Business demographics for business-to-business marketing

This edition of the Market Research Handbook contains information on business demographics from Statistics Canada’s Business Register. In sections 8 and 9, you will find information on the number of businesses in different industries and in each of the major urban areas, as well as the number of small and medium-sized businesses. They provide a measure of market potential for different types of industrial goods and office equipment, as well as the number of business establishments operating in specific industries and metropolitan areas – important data for business-to-business marketing and for any prospective new business.

Additional information

Although the Handbook contains an impressive amount of detail, we have had to be selective. Some types of information are available in massive quantity and huge detail in terms of geography, industry, time frame, or some other characteristic, but because of space limitations the Handbook is restricted to information at a fairly aggregate level.

To help users satisfy their unique market research needs, the Handbook documents source information and provides help lines. Each table shows the data source, including the title and catalogue number of the source publication. The Handbook also shows the telephone number of Statistics Canada advisory services who will, with pleasure, direct you to the contact division or person for obtaining more detailed information about the data or special tabulations (available on a cost-recovery basis). In addition, to facilitate access to the latest data through CANSIM (Statistics Canada’s computerized Canadian Socio-economic Information Management database), the Handbook provides related data matrices for many of the tables.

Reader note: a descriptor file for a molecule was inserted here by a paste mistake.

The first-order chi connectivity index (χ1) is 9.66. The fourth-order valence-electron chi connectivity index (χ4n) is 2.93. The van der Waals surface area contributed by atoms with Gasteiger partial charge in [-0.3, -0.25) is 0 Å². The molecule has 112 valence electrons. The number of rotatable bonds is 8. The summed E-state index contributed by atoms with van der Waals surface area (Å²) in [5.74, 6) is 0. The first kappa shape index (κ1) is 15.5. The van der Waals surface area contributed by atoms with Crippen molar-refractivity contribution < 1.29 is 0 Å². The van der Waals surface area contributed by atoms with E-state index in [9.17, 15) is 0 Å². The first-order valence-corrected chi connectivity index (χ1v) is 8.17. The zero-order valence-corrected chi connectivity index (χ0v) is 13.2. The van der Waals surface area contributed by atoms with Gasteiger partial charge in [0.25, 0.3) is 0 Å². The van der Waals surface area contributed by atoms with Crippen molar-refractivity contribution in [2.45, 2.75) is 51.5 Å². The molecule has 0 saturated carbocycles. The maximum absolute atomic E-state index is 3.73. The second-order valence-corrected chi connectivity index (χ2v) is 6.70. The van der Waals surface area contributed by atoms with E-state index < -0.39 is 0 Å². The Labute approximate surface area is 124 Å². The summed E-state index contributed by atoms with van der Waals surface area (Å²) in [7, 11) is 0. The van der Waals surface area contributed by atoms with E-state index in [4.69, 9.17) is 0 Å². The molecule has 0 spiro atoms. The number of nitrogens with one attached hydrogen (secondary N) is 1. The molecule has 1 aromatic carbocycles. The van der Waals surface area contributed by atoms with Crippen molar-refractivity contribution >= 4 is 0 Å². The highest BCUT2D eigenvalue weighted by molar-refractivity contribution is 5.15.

On-line access to CANSIM

CANSIM is a multidimensional database containing more than 36 million time series regrouped in approximately 2,700 tables. Since its inception in 1969, CANSIM has been Statistics Canada’s prime source for disseminating up-to-date statistical information on the Canadian economy. Real-time access to the wealth of data available from CANSIM is now available on-line through the Statistics Canada Web site at www.statcan.ca. Not only are the data updated on the very day that new values for these series are released, but a longer time frame is provided for most of the series referenced in the Market Research Handbook. Many of the data tables in the Market Research Handbook are derived from CANSIM. Although, every effort has been made to use the most current information available, due to the dynamic nature of CANSIM updates, the latest data available in CANSIM may differ from the data used in the tables and analysis when the publication was produced.

Access to Statistics Canada’s electronic publications at no charge

Effective April 24, 2006, all electronic publications on Statistics Canada’s Web site were made available free of charge. The Agency has been steadily increasing the volume of free content on its Web site to respond to the information needs of Canadians. This latest move makes available at no charge more than 150 electronic publications for which fees were previously charged. Statistics Canada will continue to charge for print versions of publications and for other electronic products and services, such as CD-ROMs, specialized data tables and customized retrievals from CANSIM and the Canadian International Merchandise Trade database.